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    Frame by Frame

    Essence and passion of Hercules myth laid bare

    Yale University Art Gallery

    NEW HAVEN — How many artists can boast that they influenced Michelangelo Buonarroti, Leonardo da Vinci, and Albrecht Durer?

    Antonio Pollaiuolo could. He was the masterful Florentine sculptor, painter, and engraver who pioneered depictions of the human nude in poses of vigorous action — usually in battle — subjects Michelangelo, Leonardo, and Durer promptly took up with gusto.

    He is most famous for “Battle of the Ten Nudes,” a large engraving showing choreographed hand-to-hand combat. Depicting the nude at this point was virtually unprecedented in Renaissance art. So it’s no surprise that Pollaiuolo’s virtuosic performance throbs with ulterior motives: He wanted to show off his knowledge of anatomy, for one thing. He also wanted, by means of drawing, to express the passions of the soul.


    He was primarily a sculptor, but he painted, too, and he is particularly esteemed for a series of scenes from the life of Hercules that he painted for the Medici family.

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    This picture, the only Pollaiuolo painting outside Europe, was painted around 1470. One of the star attractions at the Yale University Art Gallery, it shows Hercules, grimly resolved, drawing his bow as he prepares to kill the centaur Nessus.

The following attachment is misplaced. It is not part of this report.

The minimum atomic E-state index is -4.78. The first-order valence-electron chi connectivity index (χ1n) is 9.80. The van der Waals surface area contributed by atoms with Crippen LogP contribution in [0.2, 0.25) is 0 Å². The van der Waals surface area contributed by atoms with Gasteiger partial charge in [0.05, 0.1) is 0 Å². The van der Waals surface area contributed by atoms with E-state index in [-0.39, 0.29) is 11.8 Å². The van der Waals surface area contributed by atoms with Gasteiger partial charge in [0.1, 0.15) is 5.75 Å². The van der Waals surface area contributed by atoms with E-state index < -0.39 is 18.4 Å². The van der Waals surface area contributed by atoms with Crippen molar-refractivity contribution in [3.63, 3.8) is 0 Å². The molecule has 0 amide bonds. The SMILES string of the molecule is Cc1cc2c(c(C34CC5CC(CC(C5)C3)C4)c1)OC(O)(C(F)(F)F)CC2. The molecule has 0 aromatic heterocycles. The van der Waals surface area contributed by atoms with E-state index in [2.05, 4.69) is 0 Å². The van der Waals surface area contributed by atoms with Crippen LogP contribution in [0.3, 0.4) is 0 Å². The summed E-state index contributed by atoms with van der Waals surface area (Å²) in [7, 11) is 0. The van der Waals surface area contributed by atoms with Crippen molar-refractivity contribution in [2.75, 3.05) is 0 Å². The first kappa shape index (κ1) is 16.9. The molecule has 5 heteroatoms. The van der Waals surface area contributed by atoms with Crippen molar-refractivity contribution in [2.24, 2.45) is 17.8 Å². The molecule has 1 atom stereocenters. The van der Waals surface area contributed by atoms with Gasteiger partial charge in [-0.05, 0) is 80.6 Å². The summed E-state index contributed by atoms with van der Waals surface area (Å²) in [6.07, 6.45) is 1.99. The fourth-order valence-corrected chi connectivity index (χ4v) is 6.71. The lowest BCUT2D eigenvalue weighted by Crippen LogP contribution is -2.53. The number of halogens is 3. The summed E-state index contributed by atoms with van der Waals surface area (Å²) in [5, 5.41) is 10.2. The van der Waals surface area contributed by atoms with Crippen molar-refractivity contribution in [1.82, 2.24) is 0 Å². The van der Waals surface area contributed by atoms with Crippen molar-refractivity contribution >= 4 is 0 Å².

Naughty Nessus: He had promised to help Hercules’ lover, Deianira, cross the river. But when Hercules made it to the other side, the centaur decided to renege on his promise and make off with her.

    The story, like all Greek myths, has a mortal twist. As he died, knowing of Deianira’s jealous nature, Nessus told her that she could ensure Hercules’ fidelity by collecting the dying centaur’s blood, mixing it with olive oil, and using it as a charm.

    Deianira took his advice. And when Hercules later fell in love with Iole, she soaked his cloak in this diabolical cocktail. It turned out, of course, to be poison. When Hercules donned the cloak, his skin burned, he raged and wailed, before ending his agony — and his life — by throwing himself onto a funeral pyre.


    Painted on wood, Pollaiuolo’s picture might originally have been intended for a wedding chest, inviting appropriate interpretations concerning love, jealousy, and civility. Over the years, it has been over-painted and clumsily cleaned, and it is visibly damaged. (One cleaning, in 1915, uncovered the previously obscured figure of Deianira herself.)

    But the brushwork is deft, and the figures’ anatomy — though gauche, perhaps, to modern eyes — is remarkably animated, full of passion and vigor.

    The landscape, too, is serenely captivating. The myth may be Greek, but Pollaiuolo has co-opted it for the home team: We see the River Arno receding gracefully, with Florence itself and its astonishing dome visible in the middle distance.

    In conjuring a Florentine Golden Age, where the forces of civilization (represented by Hercules) triumph over the barbarians (Nessus), Pollaiuolo will have flattered his Florentine patrons, and done great credit to himself.

    Sebastian Smee can be reached at